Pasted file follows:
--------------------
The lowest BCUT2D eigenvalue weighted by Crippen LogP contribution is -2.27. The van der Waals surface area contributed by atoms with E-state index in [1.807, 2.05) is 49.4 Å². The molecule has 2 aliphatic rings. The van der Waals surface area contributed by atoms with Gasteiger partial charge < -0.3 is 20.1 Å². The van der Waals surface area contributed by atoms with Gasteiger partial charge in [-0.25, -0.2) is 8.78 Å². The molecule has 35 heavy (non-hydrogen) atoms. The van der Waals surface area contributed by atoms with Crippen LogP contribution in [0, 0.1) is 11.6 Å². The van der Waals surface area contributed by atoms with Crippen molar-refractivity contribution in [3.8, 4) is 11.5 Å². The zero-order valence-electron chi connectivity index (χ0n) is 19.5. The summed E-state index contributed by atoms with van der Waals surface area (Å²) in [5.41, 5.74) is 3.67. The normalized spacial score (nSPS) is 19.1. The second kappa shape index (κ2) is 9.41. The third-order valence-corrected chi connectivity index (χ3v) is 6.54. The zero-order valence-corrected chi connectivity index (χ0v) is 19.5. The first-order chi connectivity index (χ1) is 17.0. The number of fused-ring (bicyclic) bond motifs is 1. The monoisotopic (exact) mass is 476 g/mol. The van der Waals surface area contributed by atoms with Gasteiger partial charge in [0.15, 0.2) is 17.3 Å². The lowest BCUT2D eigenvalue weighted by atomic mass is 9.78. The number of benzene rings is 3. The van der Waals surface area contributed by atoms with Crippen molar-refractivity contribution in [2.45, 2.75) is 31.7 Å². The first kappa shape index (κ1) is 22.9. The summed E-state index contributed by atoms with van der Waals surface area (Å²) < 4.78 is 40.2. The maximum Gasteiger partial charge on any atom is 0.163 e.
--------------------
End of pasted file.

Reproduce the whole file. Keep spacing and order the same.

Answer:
The lowest BCUT2D eigenvalue weighted by Crippen LogP contribution is -2.27. The van der Waals surface area contributed by atoms with E-state index in [1.807, 2.05) is 49.4 Å². The molecule has 2 aliphatic rings. The van der Waals surface area contributed by atoms with Gasteiger partial charge < -0.3 is 20.1 Å². The van der Waals surface area contributed by atoms with Gasteiger partial charge in [-0.25, -0.2) is 8.78 Å². The molecule has 35 heavy (non-hydrogen) atoms. The van der Waals surface area contributed by atoms with Crippen LogP contribution in [0, 0.1) is 11.6 Å². The van der Waals surface area contributed by atoms with Crippen molar-refractivity contribution in [3.8, 4) is 11.5 Å². The zero-order valence-electron chi connectivity index (χ0n) is 19.5. The summed E-state index contributed by atoms with van der Waals surface area (Å²) in [5.41, 5.74) is 3.67. The normalized spacial score (nSPS) is 19.1. The second kappa shape index (κ2) is 9.41. The third-order valence-corrected chi connectivity index (χ3v) is 6.54. The zero-order valence-corrected chi connectivity index (χ0v) is 19.5. The first-order chi connectivity index (χ1) is 17.0. The number of fused-ring (bicyclic) bond motifs is 1. The monoisotopic (exact) mass is 476 g/mol. The van der Waals surface area contributed by atoms with Gasteiger partial charge in [0.15, 0.2) is 17.3 Å². The lowest BCUT2D eigenvalue weighted by atomic mass is 9.78. The number of benzene rings is 3. The van der Waals surface area contributed by atoms with Crippen molar-refractivity contribution in [2.45, 2.75) is 31.7 Å². The first kappa shape index (κ1) is 22.9. The summed E-state index contributed by atoms with van der Waals surface area (Å²) < 4.78 is 40.2. The maximum Gasteiger partial charge on any atom is 0.163 e.